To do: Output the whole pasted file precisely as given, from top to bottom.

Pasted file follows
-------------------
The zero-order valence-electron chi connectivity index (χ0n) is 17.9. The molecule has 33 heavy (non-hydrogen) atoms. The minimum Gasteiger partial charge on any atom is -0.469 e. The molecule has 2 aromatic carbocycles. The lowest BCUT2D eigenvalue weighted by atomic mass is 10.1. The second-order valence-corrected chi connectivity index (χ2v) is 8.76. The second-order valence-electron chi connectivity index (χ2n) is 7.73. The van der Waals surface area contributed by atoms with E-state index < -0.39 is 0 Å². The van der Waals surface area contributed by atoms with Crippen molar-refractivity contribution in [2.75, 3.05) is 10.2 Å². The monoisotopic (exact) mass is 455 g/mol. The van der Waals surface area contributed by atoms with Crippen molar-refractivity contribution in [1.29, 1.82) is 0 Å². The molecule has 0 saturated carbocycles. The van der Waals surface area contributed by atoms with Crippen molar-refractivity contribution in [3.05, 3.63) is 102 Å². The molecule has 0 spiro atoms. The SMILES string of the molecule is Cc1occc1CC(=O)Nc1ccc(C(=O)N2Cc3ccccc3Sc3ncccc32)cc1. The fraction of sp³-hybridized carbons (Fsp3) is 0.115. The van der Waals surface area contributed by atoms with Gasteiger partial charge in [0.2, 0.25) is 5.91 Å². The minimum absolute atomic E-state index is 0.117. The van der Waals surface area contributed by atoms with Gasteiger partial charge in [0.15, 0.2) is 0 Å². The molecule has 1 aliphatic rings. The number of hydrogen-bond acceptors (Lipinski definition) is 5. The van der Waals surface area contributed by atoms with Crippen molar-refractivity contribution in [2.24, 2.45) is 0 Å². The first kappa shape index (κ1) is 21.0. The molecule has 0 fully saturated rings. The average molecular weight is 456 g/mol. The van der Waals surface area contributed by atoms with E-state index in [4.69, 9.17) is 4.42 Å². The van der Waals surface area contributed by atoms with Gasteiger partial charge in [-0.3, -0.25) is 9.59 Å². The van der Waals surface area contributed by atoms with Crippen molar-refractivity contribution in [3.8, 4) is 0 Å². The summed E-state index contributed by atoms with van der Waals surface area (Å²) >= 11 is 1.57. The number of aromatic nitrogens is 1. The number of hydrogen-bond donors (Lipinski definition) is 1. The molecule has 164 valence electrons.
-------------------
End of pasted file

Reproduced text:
The zero-order valence-electron chi connectivity index (χ0n) is 17.9. The molecule has 33 heavy (non-hydrogen) atoms. The minimum Gasteiger partial charge on any atom is -0.469 e. The molecule has 2 aromatic carbocycles. The lowest BCUT2D eigenvalue weighted by atomic mass is 10.1. The second-order valence-corrected chi connectivity index (χ2v) is 8.76. The second-order valence-electron chi connectivity index (χ2n) is 7.73. The van der Waals surface area contributed by atoms with E-state index < -0.39 is 0 Å². The van der Waals surface area contributed by atoms with Crippen molar-refractivity contribution in [2.75, 3.05) is 10.2 Å². The monoisotopic (exact) mass is 455 g/mol. The van der Waals surface area contributed by atoms with Crippen molar-refractivity contribution in [1.29, 1.82) is 0 Å². The molecule has 0 saturated carbocycles. The van der Waals surface area contributed by atoms with Crippen molar-refractivity contribution in [3.05, 3.63) is 102 Å². The molecule has 0 spiro atoms. The SMILES string of the molecule is Cc1occc1CC(=O)Nc1ccc(C(=O)N2Cc3ccccc3Sc3ncccc32)cc1. The fraction of sp³-hybridized carbons (Fsp3) is 0.115. The van der Waals surface area contributed by atoms with Gasteiger partial charge in [0.2, 0.25) is 5.91 Å². The minimum absolute atomic E-state index is 0.117. The van der Waals surface area contributed by atoms with Gasteiger partial charge in [0.15, 0.2) is 0 Å². The molecule has 1 aliphatic rings. The number of hydrogen-bond acceptors (Lipinski definition) is 5. The van der Waals surface area contributed by atoms with Crippen molar-refractivity contribution in [2.24, 2.45) is 0 Å². The first kappa shape index (κ1) is 21.0. The molecule has 0 fully saturated rings. The average molecular weight is 456 g/mol. The van der Waals surface area contributed by atoms with E-state index in [4.69, 9.17) is 4.42 Å². The van der Waals surface area contributed by atoms with Gasteiger partial charge in [-0.3, -0.25) is 9.59 Å². The van der Waals surface area contributed by atoms with Crippen molar-refractivity contribution in [3.8, 4) is 0 Å². The summed E-state index contributed by atoms with van der Waals surface area (Å²) >= 11 is 1.57. The number of aromatic nitrogens is 1. The number of hydrogen-bond donors (Lipinski definition) is 1. The molecule has 164 valence electrons.